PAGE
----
Maplewood officials wanted an entrepreneur to make changes before issuing a new permit. When she refused, they took action that some think went too far.
In a corner of Patricia Gearin's warehouse, not far from the immense grinding machine she's forbidden to operate, a shattered glass door leans against a wall. It's a disturbing reminder of the day in 2008 when Maplewood police officers broke into her two-story building in a futile effort aimed at forcing Gearin to comply with state fire and safety codes.
The confrontation was the most violent incident in a three-year dispute between the entrepreneur and Maplewood officials. Last month Gearin filed her third lawsuit against the city. According to the city, the legal battles have cost Maplewood's publicly funded insurer $410,000 for code violations that could have been fixed for about $10,000.
Gearin says her arrest on misdemeanor charges and the city's constantly changing demands have damaged her physical and mental health and destroyed a thriving, environmentally friendly business. She says her company can't survive without the machine, which she bought to grind old sneakers and other waste into pellets used to make oil absorption products. She says the city should let her business, Wipers Recycling, operate under the building's existing permit because it allows for light manufacturing.
City officials disagree. They say Gearin needs a new certificate of occupancy because she changed the use of the building, which previously housed a business that sold lawnmowers, snowblowers and other equipment. City officials want Gearin to reduce clutter and ensure the sprinkler system will work before issuing a new permit. They point out that the $150,000 grinder caught fire the only time it was used.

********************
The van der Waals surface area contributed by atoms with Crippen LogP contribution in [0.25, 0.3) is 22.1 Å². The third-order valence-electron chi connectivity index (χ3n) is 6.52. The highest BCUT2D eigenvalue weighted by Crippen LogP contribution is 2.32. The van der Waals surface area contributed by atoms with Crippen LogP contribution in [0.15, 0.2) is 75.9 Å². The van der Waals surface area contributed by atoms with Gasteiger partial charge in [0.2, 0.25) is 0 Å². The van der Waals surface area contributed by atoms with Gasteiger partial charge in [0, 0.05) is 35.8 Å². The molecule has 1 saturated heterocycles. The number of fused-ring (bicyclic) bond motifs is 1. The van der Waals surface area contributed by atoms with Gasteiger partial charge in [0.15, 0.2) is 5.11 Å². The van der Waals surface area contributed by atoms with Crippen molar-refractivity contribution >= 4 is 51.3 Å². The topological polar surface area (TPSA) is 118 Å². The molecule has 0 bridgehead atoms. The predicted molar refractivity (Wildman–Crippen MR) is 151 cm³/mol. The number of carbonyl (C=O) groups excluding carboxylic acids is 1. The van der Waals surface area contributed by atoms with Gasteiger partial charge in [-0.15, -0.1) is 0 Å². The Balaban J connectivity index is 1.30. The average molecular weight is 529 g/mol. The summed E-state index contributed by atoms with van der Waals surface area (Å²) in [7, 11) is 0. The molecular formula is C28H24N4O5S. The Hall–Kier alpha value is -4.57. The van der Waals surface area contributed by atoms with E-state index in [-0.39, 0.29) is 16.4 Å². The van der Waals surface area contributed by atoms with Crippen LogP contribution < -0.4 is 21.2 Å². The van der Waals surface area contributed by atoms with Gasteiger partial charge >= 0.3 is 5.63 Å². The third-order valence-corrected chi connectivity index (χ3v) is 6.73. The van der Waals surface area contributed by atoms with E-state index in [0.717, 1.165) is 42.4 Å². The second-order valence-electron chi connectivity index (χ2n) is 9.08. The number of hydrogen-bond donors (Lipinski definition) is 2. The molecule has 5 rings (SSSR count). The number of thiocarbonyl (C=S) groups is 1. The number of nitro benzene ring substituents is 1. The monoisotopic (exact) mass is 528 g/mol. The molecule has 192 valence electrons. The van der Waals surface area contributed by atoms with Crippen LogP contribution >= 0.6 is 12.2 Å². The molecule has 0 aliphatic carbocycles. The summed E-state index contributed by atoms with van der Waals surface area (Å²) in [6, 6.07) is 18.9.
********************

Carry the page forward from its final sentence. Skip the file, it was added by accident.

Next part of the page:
"We're not trying to put this poor lady out of business," said James Antonen, Maplewood's city manager.
But the city bungled its application for the search warrant that led to the police raid, according to a district court judge. And the state Court of Appeals said the city's decision to appeal the dismissal of misdemeanor charges against Gearin was a waste of money.
"Who thought it was a good idea to get a no-knock warrant and break down the door of a business because of building code violations?" said Gearin's attorney, Jill Clark.
The conflict also prompted a state probe of former Mayor Diana Longrie, who works as an attorney and is now running against incumbent U.S. Rep. Betty McCollum for the DFL nomination. While in office, Longrie attended four closed council sessions at which local officials discussed Gearin's lawsuits without revealing that she represented Gearin in lawsuits over unpaid debts.
Longrie, first elected mayor in 2005, left office in January after losing her re-election campaign. In March, City Attorney Alan Kantrud issued a report revealing Longrie's connection to Gearin and referred the matter to the state Office of Lawyers Professional Responsibility, which handles disciplinary cases.
Longrie concedes she kept quiet about her business dealings with Gearin while she was mayor, but she maintains there was no conflict of interest. At a March council meeting, she dismissed the report as a political stunt aimed at derailing her Congressional campaign.